These are gluten-free and filled with chocolate chips and bittersweet brownie batter. Soft sticky dough like this is best rolled immediately, between parchment and plastic wrap, and then chilled on a cookie sheet for several hours to hydrate and firm the dough before cutting out the cookies! Hint: You don’t need to clear space in the fridge for cookie sheets, just arrange items of similar height together and slide the cookie on top of them. —Alice Medrich
20 to 24 three-inch cookies or 24 to 30 two and a half-inch cookies
To make the cookie dough, put the oat and rice flours, sugar, salt, and baking soda in the bowl of a food processor fitted with the steel blade. Pulse to blend. Add the butter, cream cheese, egg, and vanilla. Process until well blended: The mixture may come to a ball before it begins to spread out again in the bowl. The dough will be very soft and sticky.
Scrape half of the dough onto a sheet of parchment paper and spread it roughly. Cover with a large sheet of plastic wrap. Use a rolling pin and very gentle pressure to roll and smooth it to an even thickness of 1/8-inch. Slide the dough (including the parchment and the plastic wrap) onto a baking sheet and refrigerate for at least 2 hours, preferably overnight. Repeat with the remaining dough and slide it on top of the first piece.
Meanwhile, to make the filling, melt the butter with the unsweetened chocolate in a stainless steel bowl set directly in a wide skillet of almost simmering water. Stir frequently until the mixture is melted and smooth. Remove the bowl from the skillet. Stir in the sugar, vanilla, and salt. Stir the eggs in one at time. Stir in the rice flour. Stir briskly with a spatula until the mixture is thick and smooth and glossy pulls away from the sides of the bowl. Let cool. Stir in the chocolate chips. Refrigerate until needed.
Position racks in the upper and lower thirds of the oven and preheat the oven to 325° F.
Remove one sheet of dough from the fridge. Flip it parchment side up. Peel off the parchment and place it on the counter next to the dough. Grasp the plastic wrap and flip the dough back onto the parchment. Peel off the plastic wrap. Working quickly, cut out 3-inch or 2 1/2 –inch cookies and place them 1/2 inch apart on the lined pans. (If the dough becomes too soft to handle, slide it onto a pan and return to the fridge to firm up.) For 3-inch cookies, scoop and place a heaping (13-gram) teaspoonful of filling in the center of each cookie; for 2 12-inch cookies use a rounded teaspoon (11 grams). Bring 3 sides of each cookie up to partially cover the filling and press the edges together to seal them—the dough is quite sticky so that the seam will not open up in the oven! If the dough gets too soft to handle, put the pan in the fridge to firm it up. Repeat with the second sheet of dough.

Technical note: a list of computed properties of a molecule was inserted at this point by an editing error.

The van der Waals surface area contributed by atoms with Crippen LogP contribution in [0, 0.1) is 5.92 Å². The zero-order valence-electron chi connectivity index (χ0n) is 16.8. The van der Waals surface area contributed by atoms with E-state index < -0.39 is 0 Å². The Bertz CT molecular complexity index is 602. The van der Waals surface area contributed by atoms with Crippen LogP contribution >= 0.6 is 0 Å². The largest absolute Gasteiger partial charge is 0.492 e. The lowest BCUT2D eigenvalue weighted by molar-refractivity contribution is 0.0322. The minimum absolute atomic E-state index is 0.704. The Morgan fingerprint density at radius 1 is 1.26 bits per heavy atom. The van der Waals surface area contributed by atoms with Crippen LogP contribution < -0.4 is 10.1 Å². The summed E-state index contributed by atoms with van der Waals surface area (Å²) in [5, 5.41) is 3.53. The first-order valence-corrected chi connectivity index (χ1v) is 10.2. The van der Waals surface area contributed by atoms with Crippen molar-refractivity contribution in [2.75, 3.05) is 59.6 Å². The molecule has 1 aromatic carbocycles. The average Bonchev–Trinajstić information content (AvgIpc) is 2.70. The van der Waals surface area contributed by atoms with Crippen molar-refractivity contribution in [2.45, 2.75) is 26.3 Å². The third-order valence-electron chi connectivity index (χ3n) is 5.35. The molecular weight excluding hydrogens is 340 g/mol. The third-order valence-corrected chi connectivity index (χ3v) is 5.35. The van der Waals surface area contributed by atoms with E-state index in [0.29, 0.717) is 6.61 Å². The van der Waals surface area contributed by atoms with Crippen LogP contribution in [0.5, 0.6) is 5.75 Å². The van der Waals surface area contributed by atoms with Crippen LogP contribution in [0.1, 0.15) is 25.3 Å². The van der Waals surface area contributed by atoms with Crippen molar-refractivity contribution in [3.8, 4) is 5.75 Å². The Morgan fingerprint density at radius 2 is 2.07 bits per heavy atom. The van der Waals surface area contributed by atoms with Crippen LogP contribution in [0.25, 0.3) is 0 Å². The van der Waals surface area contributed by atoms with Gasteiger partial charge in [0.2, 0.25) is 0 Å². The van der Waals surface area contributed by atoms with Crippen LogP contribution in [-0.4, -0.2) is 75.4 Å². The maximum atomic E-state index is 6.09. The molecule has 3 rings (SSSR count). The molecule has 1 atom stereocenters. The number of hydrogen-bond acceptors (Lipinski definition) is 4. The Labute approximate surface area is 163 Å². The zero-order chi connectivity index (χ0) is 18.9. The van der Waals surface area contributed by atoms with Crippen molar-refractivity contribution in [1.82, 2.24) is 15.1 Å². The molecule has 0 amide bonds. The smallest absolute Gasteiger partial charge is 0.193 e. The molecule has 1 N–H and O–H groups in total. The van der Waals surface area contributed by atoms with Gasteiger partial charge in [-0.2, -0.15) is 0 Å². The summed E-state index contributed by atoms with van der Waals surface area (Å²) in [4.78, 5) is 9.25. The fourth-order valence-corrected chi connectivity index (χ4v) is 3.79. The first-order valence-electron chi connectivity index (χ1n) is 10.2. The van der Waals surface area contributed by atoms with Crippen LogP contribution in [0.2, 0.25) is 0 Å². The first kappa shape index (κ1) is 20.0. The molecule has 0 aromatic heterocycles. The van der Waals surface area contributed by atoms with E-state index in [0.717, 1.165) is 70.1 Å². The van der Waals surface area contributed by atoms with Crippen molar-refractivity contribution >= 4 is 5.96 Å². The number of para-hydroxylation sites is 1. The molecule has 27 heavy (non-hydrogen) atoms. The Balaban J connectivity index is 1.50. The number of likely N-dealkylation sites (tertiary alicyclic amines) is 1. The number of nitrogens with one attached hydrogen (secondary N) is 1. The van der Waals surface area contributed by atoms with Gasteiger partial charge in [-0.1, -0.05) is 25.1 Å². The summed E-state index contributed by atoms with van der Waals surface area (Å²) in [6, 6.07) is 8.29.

Bake for 20 to 25 minutes, or until the cookies are golden brown. Rotate the pans from top to bottom and front to back about halfway through the baking time to ensure even baking.
While the cookies are baking, press all of the dough scraps together and reroll them between parchment and plastic wrap. Chill until firm enough to cut and fill. Since there is no gluten in the dough, you can reroll scraps as many times as you like without making the cookies tough.
Set the pans, or just the liners on rack to cool. I like to serve them with a little nutmeg grated directly over the top. Cool cookies completely before stacking of storing. Cookies are best on the day they are made, but they keep for 2 to 3 days in an airtight container.
My career was sparked by a single bite of a chocolate truffle, made by my Paris landlady in 1972. I returned home to open this country’s first chocolate bakery and dessert shop, Cocolat, and I am often “blamed” for introducing chocolate truffles to America. Today I am the James Beard Foundation and IACP award-winning author of ten cookbooks, teach a chocolate dessert class on Craftsy.com, and work with some of the world’s best chocolate companies. In 2018, I won the IACP Award for Best Food-Focused Column (this one!).